In Kentucky, the arrival of spring is unfortunately accompanied by wild weather. Tornadoes and flash flooding can happen without a moment’s notice. You cannot stop severe weather but, you can prepare for it. When disaster strikes, property and casualty insurers must spring into action with disaster response plans. How quickly an insurer can help return someone’s life back to normal is largely dependent on how well you, the insured, are equipped to weather the storm. Here are some tips to help you plan for the unexpected:
- Create a personal property inventory containing information and photographs of valuable items that you own. Update the inventory periodically.
- Safeguard your records. Store copies of your personal property inventory, insurance policy, and other important documents in a safe place outside of your home, such as a safe deposit box. Also consider scanning/uploading copies of these documents into a password-protected digital dropbox or portable hard-drive so they can be accessed from anywhere if need be at a later date.
- If you sustain real or personal property damage as a result of a natural disaster, contact your insurance company agent immediately to report the damage. If you cannot reach your agent, call your insurance company’s toll-free number.
- If you have to temporarily relocate, be sure to supply the insurance company or agent with an address and number where they can contact you. Many insurance policies offer additional living expenses (ALE) if you are forced to move out of your home due to damage. ALE can be used to reimburse for temporary expenses such as rent, utilities and moving costs.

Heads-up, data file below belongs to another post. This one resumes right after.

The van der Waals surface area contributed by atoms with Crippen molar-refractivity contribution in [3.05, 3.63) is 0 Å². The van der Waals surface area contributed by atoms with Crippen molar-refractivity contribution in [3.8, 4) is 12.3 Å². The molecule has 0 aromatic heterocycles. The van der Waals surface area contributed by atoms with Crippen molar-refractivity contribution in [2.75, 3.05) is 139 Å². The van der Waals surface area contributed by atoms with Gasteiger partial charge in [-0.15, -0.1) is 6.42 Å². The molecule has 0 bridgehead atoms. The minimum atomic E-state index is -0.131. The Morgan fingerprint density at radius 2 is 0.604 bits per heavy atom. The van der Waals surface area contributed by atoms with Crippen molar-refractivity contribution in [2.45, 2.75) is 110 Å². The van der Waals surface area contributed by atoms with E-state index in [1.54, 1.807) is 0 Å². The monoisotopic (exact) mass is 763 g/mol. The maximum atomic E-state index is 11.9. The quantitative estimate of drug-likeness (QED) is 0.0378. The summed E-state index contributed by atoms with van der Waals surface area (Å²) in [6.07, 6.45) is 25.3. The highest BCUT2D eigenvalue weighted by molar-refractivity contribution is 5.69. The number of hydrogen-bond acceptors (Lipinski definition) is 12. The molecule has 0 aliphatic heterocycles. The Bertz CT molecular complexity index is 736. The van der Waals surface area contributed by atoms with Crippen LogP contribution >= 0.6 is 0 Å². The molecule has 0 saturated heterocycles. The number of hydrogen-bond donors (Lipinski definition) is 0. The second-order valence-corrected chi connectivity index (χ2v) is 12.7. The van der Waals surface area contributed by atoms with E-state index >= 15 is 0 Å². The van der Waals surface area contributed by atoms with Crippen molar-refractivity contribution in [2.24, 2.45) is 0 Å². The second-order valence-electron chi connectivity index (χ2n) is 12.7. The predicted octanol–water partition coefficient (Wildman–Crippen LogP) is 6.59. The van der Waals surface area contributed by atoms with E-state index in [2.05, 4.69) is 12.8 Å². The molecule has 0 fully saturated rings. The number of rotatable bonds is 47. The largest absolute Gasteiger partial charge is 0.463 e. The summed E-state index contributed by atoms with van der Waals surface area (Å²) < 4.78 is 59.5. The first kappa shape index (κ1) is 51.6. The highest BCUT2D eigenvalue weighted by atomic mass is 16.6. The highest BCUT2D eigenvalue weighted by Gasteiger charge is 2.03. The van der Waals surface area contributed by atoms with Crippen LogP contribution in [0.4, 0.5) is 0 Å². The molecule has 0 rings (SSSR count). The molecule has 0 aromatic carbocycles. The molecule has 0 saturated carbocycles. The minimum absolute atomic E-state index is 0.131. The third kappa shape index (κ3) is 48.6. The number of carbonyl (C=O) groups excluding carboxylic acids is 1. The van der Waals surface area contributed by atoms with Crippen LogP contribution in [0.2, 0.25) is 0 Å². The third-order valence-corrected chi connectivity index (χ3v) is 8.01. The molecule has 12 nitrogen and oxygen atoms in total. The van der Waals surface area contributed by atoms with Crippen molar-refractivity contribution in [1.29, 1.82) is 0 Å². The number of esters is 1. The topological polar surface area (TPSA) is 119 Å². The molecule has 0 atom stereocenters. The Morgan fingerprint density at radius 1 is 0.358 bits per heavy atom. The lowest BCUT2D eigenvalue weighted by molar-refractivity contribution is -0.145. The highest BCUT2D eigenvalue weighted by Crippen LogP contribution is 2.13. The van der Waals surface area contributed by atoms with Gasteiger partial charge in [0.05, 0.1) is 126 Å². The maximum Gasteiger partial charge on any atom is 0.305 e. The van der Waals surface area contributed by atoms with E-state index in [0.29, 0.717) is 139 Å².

- Catalog the extent of the damage. Take photographs and/or video of damaged property and write down and or locate any information you can regarding value, purchase date, repair costs, etc. This will help expedite your claim.
- Before throwing out, repairing or discarding damaged property, be sure that a representative of your insurance company has inspected the damage so that an assessment can be completed.
- If you have to make emergency repairs, keep the receipts for such repairs. Do not make permanent repairs without speaking to your company or agent, as unauthorized repairs may not be reimbursable.
- Contact contractors to arrange for the repair of your home. Get multiple bids for the proposed repair.
- If your roof has been damaged, a temporary roof may be necessary to prevent further damage. Insurance policies require you to protect your property from further future damage. If you have a hole in your roof, most roofing companies will provide temporary repairs.
After a natural disaster, it may take several days, or even weeks, for an insurance company representative to inspect and assess damage. Insurance companies and agents do their best to help pick up the pieces, but they need your help. The process can be frustrating for all parties, but it runs more smoothly when you, the insured, are prepared to assist the insurance company in the claim process.
After the sky has fallen (or the water has risen), your cooperation, patience and documentation go a long way to resolving an insurance claim efficiently and getting your life back to normal.
Jason S. Morgan is an Associate of McBrayer, McGinnis, Leslie & Kirkland, PLLC. Mr. Morgan actively represents large, small, established, and new real estate developers and homeowners beginning with the planning phase of a proposed development through zoning changes, development plan approval, financing and the land acquisition processes. He also has extensive experience with residential and commercial construction and insurance litigation. He is located in the firm’s Lexington office and can be reached at firstname.lastname@example.org or at (859) 231-8780.